GS: Yes, they were very personal, and actually I don’t think the way it was edited the viewers heard even close to what their full stories were, especially Chris’. They were all so moving and it really showed how personal the process or cooking and baking can be. When you create something unique and artistic, that creative process takes so much out of you emotionally and physically, and it really is such a personal expression. All three of them did a great job. 

Matthew took on an extra challenge because he’s a restaurant chef, always has been. He’s never really worked with showpieces, but he chose to do it all himself, regardless of his sous-chef. Plus, he made it out of sugar, which is a very difficult thing to do. It’s very delicate, and temperamental, and temperature-sensitive. He used very warm, bright red tones that stood out from everything else in the room, all for his wife and his daughter. I also loved his Key Lime bon bon. His bread was a focaccia. It was lovely and delicious, but in the spectrum of bread dough and bread-making, focaccia is a pretty basic dough. Although he did a very good one and certainly there is a difference between a bad and a good focaccia. It was moist, and it had a great olive oil flavor, and tasty coarse salt on it. But it was not anywhere near as complex as either of the doughs for the bread items that the other two chefs made. His entremet was very good too. It looked great and tasted great, but it was not as precise as the other two either. His flavors were excellent though, and the passion he has for pastry was literally oozing out of him. You could just see how hard he worked. It’s an amazing feat that he accomplished all that he did with such thoughtfulness and creativity. I hope he's proud of it! His plated dessert was kind of abstract. . .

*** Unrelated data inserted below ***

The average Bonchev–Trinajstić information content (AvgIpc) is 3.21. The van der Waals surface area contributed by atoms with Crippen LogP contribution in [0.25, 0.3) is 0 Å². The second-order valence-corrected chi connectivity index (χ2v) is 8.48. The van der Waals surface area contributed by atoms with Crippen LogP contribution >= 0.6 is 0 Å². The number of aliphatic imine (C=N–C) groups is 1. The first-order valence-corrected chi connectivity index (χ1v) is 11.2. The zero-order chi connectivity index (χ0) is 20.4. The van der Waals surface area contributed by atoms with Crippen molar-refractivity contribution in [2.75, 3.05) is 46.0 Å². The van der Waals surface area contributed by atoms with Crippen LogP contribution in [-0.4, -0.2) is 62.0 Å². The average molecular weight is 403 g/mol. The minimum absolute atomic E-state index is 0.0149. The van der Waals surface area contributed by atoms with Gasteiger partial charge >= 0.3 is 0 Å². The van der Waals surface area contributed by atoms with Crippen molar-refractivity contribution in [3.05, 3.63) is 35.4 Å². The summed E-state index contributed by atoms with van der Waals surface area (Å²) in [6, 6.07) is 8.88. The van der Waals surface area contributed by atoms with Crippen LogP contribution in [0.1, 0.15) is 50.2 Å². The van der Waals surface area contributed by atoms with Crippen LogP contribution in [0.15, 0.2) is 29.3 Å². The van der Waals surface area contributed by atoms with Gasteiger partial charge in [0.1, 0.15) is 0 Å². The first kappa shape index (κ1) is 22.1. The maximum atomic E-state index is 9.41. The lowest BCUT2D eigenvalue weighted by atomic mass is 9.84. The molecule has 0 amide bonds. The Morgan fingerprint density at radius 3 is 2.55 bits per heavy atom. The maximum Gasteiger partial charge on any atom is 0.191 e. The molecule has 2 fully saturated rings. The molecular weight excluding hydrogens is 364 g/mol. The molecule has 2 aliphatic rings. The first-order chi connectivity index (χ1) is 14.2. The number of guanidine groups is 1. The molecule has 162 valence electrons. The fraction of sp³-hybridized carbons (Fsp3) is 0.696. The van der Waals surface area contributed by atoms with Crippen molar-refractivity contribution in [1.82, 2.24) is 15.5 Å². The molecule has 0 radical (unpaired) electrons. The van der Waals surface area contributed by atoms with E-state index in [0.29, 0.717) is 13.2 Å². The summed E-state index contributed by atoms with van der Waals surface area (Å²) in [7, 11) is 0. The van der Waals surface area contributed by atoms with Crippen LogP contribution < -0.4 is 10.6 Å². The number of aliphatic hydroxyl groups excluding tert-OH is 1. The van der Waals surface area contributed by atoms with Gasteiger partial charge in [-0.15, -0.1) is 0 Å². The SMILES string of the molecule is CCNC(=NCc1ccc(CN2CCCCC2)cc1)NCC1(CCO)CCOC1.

GS: His plated dessert was very abstract. It was a lovely concept. I just don’t think he was able to fully realize the idea in his head, and he wasn’t able to translate it properly to the plate. It was all for his daughter. He wanted to make it like a playground, where you jump around, go in one direction and then another, and you can skip from one taste to the next. But the idea of that hominess and childlike comfort that he kept talking about wasn’t there. Also the idea of the chocolate cookie he described wasn’t there. There were so many different components that you couldn’t figure out how they all worked together. It’s just one of those desserts that if he had more time to work out, he could probably make perfect.

I’m such a Matt fan, and I think he’s so talented. I’m a big fan of both of his restaurants. I think Matt is a really terrific pastry chef who has a huge career ahead of So then there’s Sally. . .